However, without significant statistics and highlights in America, finding a team to play on was nearly impossible.

“I felt like there was some potential for me because I still felt hungry,” Kazakov said. “I started emailing NCAA Division I and III schools, but because I didn’t have any experience playing here, they just denied me.”

After sending emails to 25 schools, Vladimir Zeide — a fellow coach at the Aviator rink — told Kazakov about Stony Brook University. With nothing to lose, Kazakov contacted head coach Chris Garofalo to express interest in joining the team. Garofalo decided to give Kazakov a chance that no one else would.

Kazakov has made the most of his opportunity. Across two seasons as the Seawolves’ starting goaltender, Kazakov possesses a 2.67 goals against average and .920 save percentage while posting four shutouts in 52 games played.

Even with his success in the blue paint, Kazakov remains humble, crediting the team’s play for his strong numbers.

“It’s not just me,” Kazakov said. “It starts with the team. It’s how you connect with your defense and how players from the team buy into the system. Our success is in the defensive zone.”

Kazakov attributes part of his personal development in the crease to Danil Kataev, who was his head coach during his peewee hockey years in Russia. Kataev motivated him to not take any of his practice repetitions for granted and to push himself to the limit in the gym. This coaching helped pave Kazakov’s way onto HC Dynamo Moscow’s youth team.

During their time together, Kataev offered Kazakov a piece of advice that has stuck with him throughout the years.

“Enjoy the game,” Kazakov said. “If there is no enjoyment, there is no point in playing.”

Despite being a star netminder, Kazakov takes his academics seriously as well. He is a business major focusing on finance. Kazakov’s parents run a cosmetology business, which he helps out with, but his main goal is to create a business of his own one day.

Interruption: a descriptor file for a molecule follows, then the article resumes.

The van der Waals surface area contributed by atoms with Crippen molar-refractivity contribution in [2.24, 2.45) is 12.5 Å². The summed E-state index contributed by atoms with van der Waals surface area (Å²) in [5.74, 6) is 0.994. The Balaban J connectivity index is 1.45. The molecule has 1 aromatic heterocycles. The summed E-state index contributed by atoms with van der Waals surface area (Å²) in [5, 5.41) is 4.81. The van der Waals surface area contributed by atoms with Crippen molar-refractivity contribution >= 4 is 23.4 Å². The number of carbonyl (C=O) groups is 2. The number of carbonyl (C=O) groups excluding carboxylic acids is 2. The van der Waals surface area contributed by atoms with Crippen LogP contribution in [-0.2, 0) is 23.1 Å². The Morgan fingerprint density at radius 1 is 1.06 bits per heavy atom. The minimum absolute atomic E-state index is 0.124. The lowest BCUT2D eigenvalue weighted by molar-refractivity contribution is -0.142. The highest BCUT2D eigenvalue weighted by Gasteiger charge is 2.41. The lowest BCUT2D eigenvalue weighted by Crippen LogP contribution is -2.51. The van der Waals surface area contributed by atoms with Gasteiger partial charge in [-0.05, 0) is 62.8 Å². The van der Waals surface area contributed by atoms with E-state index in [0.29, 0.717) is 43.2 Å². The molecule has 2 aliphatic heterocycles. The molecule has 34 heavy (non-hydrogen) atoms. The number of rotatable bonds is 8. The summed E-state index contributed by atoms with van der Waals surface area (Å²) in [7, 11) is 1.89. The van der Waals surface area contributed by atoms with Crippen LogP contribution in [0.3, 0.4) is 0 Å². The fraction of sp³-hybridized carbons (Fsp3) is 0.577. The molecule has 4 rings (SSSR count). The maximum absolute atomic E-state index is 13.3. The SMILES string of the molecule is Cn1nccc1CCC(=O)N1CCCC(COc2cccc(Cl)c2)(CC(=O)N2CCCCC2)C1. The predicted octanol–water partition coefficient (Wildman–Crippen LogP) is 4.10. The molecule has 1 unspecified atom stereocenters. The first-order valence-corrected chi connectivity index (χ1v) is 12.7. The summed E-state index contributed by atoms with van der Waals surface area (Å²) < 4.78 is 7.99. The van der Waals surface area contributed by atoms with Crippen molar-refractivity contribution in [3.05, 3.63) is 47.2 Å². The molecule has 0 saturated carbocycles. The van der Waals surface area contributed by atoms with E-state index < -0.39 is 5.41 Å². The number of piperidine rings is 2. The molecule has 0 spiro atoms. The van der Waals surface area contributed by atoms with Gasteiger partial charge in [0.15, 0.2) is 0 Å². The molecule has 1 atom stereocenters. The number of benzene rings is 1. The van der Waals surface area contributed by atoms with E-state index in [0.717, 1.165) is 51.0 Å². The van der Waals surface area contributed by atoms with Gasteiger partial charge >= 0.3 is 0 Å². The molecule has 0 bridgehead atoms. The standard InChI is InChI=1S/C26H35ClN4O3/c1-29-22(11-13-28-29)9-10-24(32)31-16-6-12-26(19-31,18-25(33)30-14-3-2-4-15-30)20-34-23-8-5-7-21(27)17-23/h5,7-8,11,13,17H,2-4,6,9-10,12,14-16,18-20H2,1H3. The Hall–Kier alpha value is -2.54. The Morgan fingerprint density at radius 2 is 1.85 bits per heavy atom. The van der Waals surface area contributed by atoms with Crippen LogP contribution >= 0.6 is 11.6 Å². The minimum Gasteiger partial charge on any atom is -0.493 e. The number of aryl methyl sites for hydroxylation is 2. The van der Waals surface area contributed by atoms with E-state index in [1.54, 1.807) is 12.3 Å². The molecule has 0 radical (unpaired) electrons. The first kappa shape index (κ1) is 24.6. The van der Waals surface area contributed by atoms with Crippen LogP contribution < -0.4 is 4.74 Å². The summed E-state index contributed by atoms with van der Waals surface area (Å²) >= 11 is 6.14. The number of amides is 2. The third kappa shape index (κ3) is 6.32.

Though working with his parents might be the simple route to take, Kazakov finds it more important to focus on a topic that he is passionate about careerwise.

“There are the same basics for everybody, but you have to understand your specific niche,” Kazakov said. “I understand something about hockey, so I can do some management, or do some marketing for a hockey team because I was into that. You want to understand your niche and not just the business knowledge.”

After graduation, Kazakov also wants to continue working as a coach on the side. Though getting one of his prodigies to the NHL is a tall task, he hopes to eventually see one of them get an opportunity to play at the Division I level. Kazakov is slowly creeping closer to making that dream a reality, as some of his students are already beginning their college careers. In fact, he squared off against New York University goaltender Daniel Onatsky last year, who is one of his former students.

For the time being, Kazakov is gearing up for what may be his final season with Stony Brook. At 25 years old, he realizes that it will soon be time to move on from his playing career. Before he reaches that end, Kazakov is looking to lead his team on a championship run.

“The way you play defines the person you are,” Kazakov said. “Stony Brook was at nationals every year and it feels embarrassing that it was my team who failed that quest to make them last year. Making nationals is a must-do for us.”

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About the Contributor
Anthony DiCocco
Anthony DiCocco, Assistant Sports Editor
Anthony DiCocco is an Assistant Sports Editor at The Statesman. He is a sophomore majoring in journalism with aspirations of becoming a sports journalist. His love of sports derives from years of playing dek hockey and watching his favorite teams, the New York Islanders, New York Mets and New York Jets. He is the beat reporter for Stony Brook’s hockey and softball teams. He has also covered football, baseball, men’s lacrosse and men’s soccer. He was previously the Editor-in-Chief of his high school newspaper the Devil’s Tale at Plainedge High School. He is a local product from North Massapequa, N.Y.